Spaceport plans could see rockets blasting off from remote Scottish island as early as this year

The battle between two Scottish sites vying to become Europe’s first spaceport is hotting up as official proposals to build a launch hub on a remote island in Shetland are lodged with the local council.

Might we see scenes similar to this in Unst this year? Picture: AFP/Getty Images
Might we see scenes similar to this in Unst this year? Picture: AFP/Getty Images

Shetland Space Centre (SSC) has set out plans that will see a new vertical launch site for satellites established at a former air force base at Saxa Vord in Unst, the most northerly inhabited island in the UK.

The complex, which will include a ground operations station, will have the capacity to launch small rockets with satellite payloads.

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A mixture of commercial and government clients will be able to use the space hub, but it is also predicted to attract an increasing number of tourists to the rugged outpost.

SSC has already secured significant financial backing, including a £2 million investment from private equity firm Leonne International, and formed strategic partnerships within the international space and aerospace industry.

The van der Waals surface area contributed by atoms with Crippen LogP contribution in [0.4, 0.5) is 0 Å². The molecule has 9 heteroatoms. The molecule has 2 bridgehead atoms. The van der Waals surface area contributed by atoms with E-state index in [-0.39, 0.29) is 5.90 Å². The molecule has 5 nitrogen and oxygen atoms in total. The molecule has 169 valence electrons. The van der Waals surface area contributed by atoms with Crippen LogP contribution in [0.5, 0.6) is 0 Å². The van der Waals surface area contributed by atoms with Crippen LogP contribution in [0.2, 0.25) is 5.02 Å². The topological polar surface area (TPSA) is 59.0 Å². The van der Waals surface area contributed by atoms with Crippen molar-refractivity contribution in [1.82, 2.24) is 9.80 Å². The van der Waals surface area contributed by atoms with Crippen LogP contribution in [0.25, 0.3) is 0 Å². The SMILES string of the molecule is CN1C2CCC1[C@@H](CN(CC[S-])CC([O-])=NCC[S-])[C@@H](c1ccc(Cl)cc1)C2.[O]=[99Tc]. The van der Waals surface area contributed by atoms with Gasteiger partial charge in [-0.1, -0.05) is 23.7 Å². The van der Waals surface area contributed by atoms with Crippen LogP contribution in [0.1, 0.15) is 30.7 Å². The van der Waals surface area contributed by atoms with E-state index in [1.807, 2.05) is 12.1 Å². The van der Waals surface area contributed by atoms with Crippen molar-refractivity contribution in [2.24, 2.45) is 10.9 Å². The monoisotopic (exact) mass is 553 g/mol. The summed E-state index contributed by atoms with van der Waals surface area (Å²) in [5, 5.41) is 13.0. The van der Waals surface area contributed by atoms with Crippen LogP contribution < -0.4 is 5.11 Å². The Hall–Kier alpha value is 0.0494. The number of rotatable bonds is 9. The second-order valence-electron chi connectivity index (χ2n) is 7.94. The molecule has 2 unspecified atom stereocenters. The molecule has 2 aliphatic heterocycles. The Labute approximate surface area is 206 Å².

Members of the public will have an opportunity to comment on the proposals during a series of exhibitions on Unst in early May.

A full planning submission will be made in June.

The first high-altitude commercial launches would be due to take place later this year, with the spaceport expected to be fully operational by 2021.

SSC chief executive Frank Strang said: “After a three-year battle to win recognition for Unst’s position as a prime location for launching small vertical rockets into space we are now in a position to go to the public with our proposals.

“We have been delighted with the tremendous support we have locally and within the industry. This is a hugely exciting time for myself and the SSC team.

“Together with all our partners we stand ready to deliver a whole new branch of the space industry for Unst, Shetland, Scotland and the UK.”

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Meanwhile, another Scottish site is also vying to be Europe’s first vertical launch spaceport.

Highlands and Islands Enterprise is leading a £17.3 million project to develop a site in on the A’ Mhoine peninsula in Sutherland.

If plans are approved, the agency expects the first rocket to blast off in less than two years’ time. It is anticipated the site would reach its capacity of 12 launches a year by 2024.